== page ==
Sunday, October 23, 2011

ACOG Conference

I readily talked about CMA. Now I have to drag myself into talking about ACOG. The American Congress of Obstetricians and Gynecologists does not send me into raptures like the CMA does. In fact, ACOG's opinions are influenced by politicians and advocate a very sad agenda for women (abortion, contraception, selective reduction, etc).

I went to an ACOG conference last Saturday. I swept past several contraceptive companies and IVF providers, and dodged the free demos of IUDs that were being given out to the medical students.  Even so, most of the booths were encouraging: a new women's hospital was opening, a cord-blood bank was giving out stuff, and a lab company was showing off their pap-smear swabs right across from a da Vinci robot (which I got to play with!!!). I think this is because my district of ACOG is rather conservative.

Nationally speaking, ACOG seems very misled morally. Take a look at Committee Opinion 385, drafted in 2007 and reaffirmed last year. Other interesting ACOG opinions:
All these links provide access to PDFs that open in this window; these documents belong to ACOG but are available online. I'd like to discuss some of these here in the future (the funnest posts I write are the ones where I dip into my philosophy background—closely seconded by the food posts). However, right now genetics beckons.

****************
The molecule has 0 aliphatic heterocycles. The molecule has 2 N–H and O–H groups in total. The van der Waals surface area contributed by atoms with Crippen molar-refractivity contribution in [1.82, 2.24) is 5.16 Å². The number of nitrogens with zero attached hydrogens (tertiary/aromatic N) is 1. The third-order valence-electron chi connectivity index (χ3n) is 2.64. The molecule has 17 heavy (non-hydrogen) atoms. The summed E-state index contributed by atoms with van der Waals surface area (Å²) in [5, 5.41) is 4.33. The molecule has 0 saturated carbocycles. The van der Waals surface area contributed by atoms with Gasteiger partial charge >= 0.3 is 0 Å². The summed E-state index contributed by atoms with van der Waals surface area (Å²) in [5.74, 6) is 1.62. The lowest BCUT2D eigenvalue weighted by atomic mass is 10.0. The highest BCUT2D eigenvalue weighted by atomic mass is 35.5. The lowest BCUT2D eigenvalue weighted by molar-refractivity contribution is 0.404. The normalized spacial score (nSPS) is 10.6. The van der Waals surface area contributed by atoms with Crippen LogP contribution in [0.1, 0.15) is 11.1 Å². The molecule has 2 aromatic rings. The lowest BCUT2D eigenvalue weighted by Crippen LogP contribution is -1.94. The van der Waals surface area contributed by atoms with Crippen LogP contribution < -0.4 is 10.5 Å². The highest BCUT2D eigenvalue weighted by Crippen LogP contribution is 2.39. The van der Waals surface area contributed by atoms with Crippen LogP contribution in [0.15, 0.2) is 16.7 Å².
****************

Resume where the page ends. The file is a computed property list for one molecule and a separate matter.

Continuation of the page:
1. Committee Opinion 385 is terrifying.

    My favorite is the idea of "ethically appropriate limits of conscientious refusal." Okay, so I can refuse to do something because of my ethics, but only if.... my ethics don't disagree with theirs. Great.

  2. "Terrifying" is exactly the word. I read it and shiver. Then I get angry. Then I feel sad for physicians and patients.

    Today, it's mostly the anger that is staying with me. There are so many flaws in basic logic (like the one you outlined), and people (like post-abortive parents, unborn children, and the staff of abortion clinics) are suffering for it.